Search Images Maps Play YouTube News Gmail Drive More »
Sign in
Screen reader users: click this link for accessible mode. Accessible mode has the same essential features but works better with your reader.

Patents

  1. Advanced Patent Search
Publication numberUS4560435 A
Publication typeGrant
Application numberUS 06/656,803
Publication dateDec 24, 1985
Filing dateOct 1, 1984
Priority dateOct 1, 1984
Fee statusLapsed
Also published asDE3582556D1, EP0181457A2, EP0181457A3, EP0181457B1
Publication number06656803, 656803, US 4560435 A, US 4560435A, US-A-4560435, US4560435 A, US4560435A
InventorsKaren H. Brown, David F. Moore, Bernard J. C. van der Hoeven, Jr.
Original AssigneeInternational Business Machines Corporation
Export CitationBiBTeX, EndNote, RefMan
External Links: USPTO, USPTO Assignment, Espacenet
Composite back-etch/lift-off stencil for proximity effect minimization
US 4560435 A
Abstract
This composite back-etch/lift-off stencil method avoids the uncontrolled changes in the properties of contacts in small devices caused by the close proximity of the lift-off resist stencil to the contact area during the precleaning, surface preparation and metal deposition processes. This method limits the area of the wafer exposed to back-etching and thus restores the freedom of choice of contact metallurgy. Back-etching is only applied in the areas of the wafer near to the contact holes; lift-off techniques are used for the rest of the integrated circuit.
Images(1)
Previous page
Next page
Claims(2)
Having thus described our invention, what we claim as new, and desire to secure by Letters Patent is:
1. A method for making integrated circuits having critical wafer areas which are susceptible to proximity effect degradation at critical areas --characterized by--
(a) patterning a lift-off resist stencil factor with windows including contact dimensions and extension dimensions extending beyond the contact dimensions in the critical areas with respect to proximity effects;
(b) depositing contact metal using the windows as a pattern, covering both contact dimensions and extension dimensions;
(c) patterning a back-etch resist stencil factor over selected portions of said contact metal, providing protection to the underlying layers within the contact dimensions but exposing contact metal within the extension dimensions;
(d) back etching to the selected pattern of metallization by removing contact metal from the extension dimensions; and
(e) removing said lift-off resist stencil factor and said back-etch resist stencil factor.
2. A method for making integrated circuits having critical wafer areas with respect to proximity effects, which areas require protection from process-related degradation --characterized by --
(a) patterning a lift-off resist stencil factor over the wafer omitting the critical areas with respect to proximity effects;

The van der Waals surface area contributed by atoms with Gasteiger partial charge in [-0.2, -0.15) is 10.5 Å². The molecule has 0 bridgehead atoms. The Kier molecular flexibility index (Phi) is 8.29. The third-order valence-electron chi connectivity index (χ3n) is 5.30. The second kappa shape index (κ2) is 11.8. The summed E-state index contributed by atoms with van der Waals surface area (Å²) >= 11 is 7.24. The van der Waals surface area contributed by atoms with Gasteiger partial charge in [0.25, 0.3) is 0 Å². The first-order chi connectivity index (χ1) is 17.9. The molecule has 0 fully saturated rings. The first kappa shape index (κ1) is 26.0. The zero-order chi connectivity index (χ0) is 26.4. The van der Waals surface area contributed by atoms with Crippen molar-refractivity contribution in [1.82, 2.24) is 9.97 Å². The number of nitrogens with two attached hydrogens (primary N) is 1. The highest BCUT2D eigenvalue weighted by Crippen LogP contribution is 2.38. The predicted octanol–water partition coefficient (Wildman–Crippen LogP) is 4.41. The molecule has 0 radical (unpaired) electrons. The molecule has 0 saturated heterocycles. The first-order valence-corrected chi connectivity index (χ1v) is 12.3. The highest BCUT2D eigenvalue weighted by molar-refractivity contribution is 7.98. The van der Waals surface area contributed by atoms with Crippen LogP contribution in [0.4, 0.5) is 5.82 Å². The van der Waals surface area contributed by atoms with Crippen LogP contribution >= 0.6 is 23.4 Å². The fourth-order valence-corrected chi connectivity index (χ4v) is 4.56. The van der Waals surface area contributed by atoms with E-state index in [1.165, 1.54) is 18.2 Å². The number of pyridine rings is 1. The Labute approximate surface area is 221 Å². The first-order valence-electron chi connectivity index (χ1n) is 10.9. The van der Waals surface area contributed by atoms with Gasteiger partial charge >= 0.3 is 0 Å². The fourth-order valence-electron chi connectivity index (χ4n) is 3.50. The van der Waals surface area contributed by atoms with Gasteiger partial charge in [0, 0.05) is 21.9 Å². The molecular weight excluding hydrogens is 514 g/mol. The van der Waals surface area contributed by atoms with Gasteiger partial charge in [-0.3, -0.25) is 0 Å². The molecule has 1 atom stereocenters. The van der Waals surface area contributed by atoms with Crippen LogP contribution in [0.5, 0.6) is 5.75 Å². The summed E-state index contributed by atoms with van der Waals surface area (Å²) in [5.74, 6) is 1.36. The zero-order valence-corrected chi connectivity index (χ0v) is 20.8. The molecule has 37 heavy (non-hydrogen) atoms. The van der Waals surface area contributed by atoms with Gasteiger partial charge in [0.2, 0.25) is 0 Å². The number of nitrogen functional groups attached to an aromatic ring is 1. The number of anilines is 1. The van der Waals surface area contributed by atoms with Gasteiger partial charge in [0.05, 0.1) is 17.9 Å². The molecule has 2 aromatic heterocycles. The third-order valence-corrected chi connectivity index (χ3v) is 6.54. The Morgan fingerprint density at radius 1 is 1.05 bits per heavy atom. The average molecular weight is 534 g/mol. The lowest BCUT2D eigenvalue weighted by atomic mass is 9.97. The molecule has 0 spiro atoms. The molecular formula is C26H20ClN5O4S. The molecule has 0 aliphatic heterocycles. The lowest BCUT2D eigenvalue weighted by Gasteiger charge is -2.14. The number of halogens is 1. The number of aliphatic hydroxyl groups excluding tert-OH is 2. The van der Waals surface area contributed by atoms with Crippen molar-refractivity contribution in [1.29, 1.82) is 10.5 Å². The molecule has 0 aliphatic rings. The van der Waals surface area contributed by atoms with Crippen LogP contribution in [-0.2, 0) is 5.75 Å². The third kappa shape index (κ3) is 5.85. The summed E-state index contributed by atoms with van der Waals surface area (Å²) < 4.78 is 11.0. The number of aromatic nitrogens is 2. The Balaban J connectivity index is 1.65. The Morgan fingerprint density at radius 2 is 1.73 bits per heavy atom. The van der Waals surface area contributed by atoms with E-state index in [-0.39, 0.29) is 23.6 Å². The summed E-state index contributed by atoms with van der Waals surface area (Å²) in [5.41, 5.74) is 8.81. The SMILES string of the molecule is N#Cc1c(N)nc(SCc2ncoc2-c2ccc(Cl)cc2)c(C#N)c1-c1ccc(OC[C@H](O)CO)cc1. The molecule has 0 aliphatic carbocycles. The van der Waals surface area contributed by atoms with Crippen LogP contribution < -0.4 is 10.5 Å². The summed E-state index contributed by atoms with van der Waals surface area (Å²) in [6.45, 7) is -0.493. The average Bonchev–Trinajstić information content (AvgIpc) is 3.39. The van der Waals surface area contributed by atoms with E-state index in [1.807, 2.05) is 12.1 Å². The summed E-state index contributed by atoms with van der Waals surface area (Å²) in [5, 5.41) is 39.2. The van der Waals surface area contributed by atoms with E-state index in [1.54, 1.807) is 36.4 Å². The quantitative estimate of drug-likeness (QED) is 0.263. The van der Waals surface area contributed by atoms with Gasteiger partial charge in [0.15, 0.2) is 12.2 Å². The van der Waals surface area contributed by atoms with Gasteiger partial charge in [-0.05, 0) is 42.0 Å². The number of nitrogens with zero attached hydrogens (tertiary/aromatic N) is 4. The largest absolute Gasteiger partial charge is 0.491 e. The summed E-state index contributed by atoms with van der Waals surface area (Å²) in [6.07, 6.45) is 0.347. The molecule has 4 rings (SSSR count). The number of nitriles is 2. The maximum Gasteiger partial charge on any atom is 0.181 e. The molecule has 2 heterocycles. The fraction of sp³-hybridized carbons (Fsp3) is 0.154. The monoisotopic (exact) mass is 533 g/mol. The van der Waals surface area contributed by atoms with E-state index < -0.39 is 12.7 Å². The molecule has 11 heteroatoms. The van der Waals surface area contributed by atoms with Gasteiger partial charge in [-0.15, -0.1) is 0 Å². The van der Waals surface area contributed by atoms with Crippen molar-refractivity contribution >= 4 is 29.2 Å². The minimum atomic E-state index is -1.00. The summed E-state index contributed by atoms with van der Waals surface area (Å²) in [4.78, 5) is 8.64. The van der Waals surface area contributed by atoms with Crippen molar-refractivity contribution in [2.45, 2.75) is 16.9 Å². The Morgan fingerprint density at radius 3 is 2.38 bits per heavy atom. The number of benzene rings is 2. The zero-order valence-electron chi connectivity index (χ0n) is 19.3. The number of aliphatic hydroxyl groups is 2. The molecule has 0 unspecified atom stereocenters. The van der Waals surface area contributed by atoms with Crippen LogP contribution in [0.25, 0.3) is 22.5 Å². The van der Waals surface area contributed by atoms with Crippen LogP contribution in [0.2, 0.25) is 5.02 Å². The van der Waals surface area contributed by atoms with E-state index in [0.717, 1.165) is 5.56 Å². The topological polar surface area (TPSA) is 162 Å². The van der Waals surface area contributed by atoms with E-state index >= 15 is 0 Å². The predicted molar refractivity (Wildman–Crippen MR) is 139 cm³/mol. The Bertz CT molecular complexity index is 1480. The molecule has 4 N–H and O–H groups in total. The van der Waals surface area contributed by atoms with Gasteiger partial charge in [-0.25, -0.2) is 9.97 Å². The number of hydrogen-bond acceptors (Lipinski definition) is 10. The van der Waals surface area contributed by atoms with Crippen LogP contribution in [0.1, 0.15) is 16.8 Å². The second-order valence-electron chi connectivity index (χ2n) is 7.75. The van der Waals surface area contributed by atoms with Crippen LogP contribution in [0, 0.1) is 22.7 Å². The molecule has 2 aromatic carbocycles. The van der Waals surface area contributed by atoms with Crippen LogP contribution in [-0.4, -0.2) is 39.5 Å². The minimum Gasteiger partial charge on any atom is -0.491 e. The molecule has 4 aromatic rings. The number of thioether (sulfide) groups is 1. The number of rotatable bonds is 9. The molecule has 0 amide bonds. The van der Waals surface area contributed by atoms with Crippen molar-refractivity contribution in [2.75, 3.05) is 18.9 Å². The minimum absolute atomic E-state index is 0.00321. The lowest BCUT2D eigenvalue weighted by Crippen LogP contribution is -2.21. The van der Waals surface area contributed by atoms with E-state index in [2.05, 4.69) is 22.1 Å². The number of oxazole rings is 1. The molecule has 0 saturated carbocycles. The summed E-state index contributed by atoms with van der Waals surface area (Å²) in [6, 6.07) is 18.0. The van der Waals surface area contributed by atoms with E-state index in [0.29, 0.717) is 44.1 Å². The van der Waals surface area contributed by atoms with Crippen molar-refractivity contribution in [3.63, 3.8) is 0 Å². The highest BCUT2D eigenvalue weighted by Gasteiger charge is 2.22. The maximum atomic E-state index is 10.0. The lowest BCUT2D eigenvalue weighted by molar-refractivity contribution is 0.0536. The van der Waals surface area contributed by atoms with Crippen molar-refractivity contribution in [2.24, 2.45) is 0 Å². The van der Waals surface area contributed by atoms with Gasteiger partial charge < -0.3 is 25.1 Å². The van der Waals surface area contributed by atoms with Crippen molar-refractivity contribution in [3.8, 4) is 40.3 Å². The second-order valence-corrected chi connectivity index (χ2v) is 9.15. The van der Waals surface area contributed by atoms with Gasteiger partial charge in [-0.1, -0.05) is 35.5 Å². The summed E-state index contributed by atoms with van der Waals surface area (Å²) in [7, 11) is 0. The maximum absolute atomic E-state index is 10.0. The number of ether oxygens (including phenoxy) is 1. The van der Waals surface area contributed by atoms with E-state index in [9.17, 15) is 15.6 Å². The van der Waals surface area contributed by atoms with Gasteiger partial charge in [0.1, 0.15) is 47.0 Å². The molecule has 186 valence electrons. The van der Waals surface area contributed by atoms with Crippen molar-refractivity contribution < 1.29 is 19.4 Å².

(b) patterning a combination contact metal stencil factor generally coextensive to the critical areas, using the lift-off resist stencil factor as a pattern, providing coverage with contact metal material in the critical areas not only where desired as a contact metallization, but with excess coverage extending to the boundary of said lift-off resist stencil factor, whereby a composite contact metal/lift-off stencil is completed;
(c) patterning a back-etch resist stencil over selected portions of said contact metal stencil factor extending less than the entire distance to said lift-off resist stencil factor, to define a desired metal contact configuration;
(d) back-etching said contact metal stencil factor to the selected configuration of contact metal; and
(e) removing the lift-off resist stencil factor;
whereby the contact metal remains in the selected configuration and the critical area remains free of lift-off stencil factor and any resulting proximity effects.
Description
BACKGROUND OF THE INVENTION

1. Field of the Invention

This invention relates to integrated circuit manufacturing processes, and more particularly relates to a composite stencil process for deposition of contacts to active devices, which composite stencil process is minimally susceptible to local geometry effects caused by the presence of lift-off stencil material proximate to active device areas.

2. Description of the Prior Art

The prior art of integrated circuit manufacture has passed from art to science in areas of purity of materials, miniaturization of circuit connectors and active devices so as to allow massive replication of circuits on a chip, and many other process improvements. As process improvements are made, demand absorbs these improvements as integration scale increases in number of devices per chip from 1 to 2, 4, 16, 64, 1024 . . . toward very large scale integration of millions of devices per chip. As these changes occur, new problems arise. One change is that vertical dimensional control has become vital; even thin films at high scales of integration can shadow adjacent device areas during deposition, and cause degradation of device performance unacceptable in very large scale integration.

Integrated circuits normally require contact and conductor metallization for interconnection to active device areas, such as semiconductor electrodes or Josephson junction electrodes. As integrated circuits become more complex, the need for crossovers and layer interconnections have required the development of improved manufacturing techniques to free the designer from the tyrannical demands of vertical topography. The milder demands of horizontal topography are generally not addressed.

Horizontal topography is just beginning to be recognized as a design constraint; as integration reaches levels where deposition shadowing can affect device parameters, horizontal topography becomes a serious design constraint. Proximity effects, which may result from the mere physical presence of one masking material adjacent to an area where another material is to be deposited or grown, have become a major problem area in the production of Josephson junction devices. The actual edge of a thin film might be the locus of an active device, and the thickness of the photoresist might be so great that its shadow might adversely affect the properties of the device defined by an opening in the photoresist. Chemical and physical contamination by adjacent materials also are possible.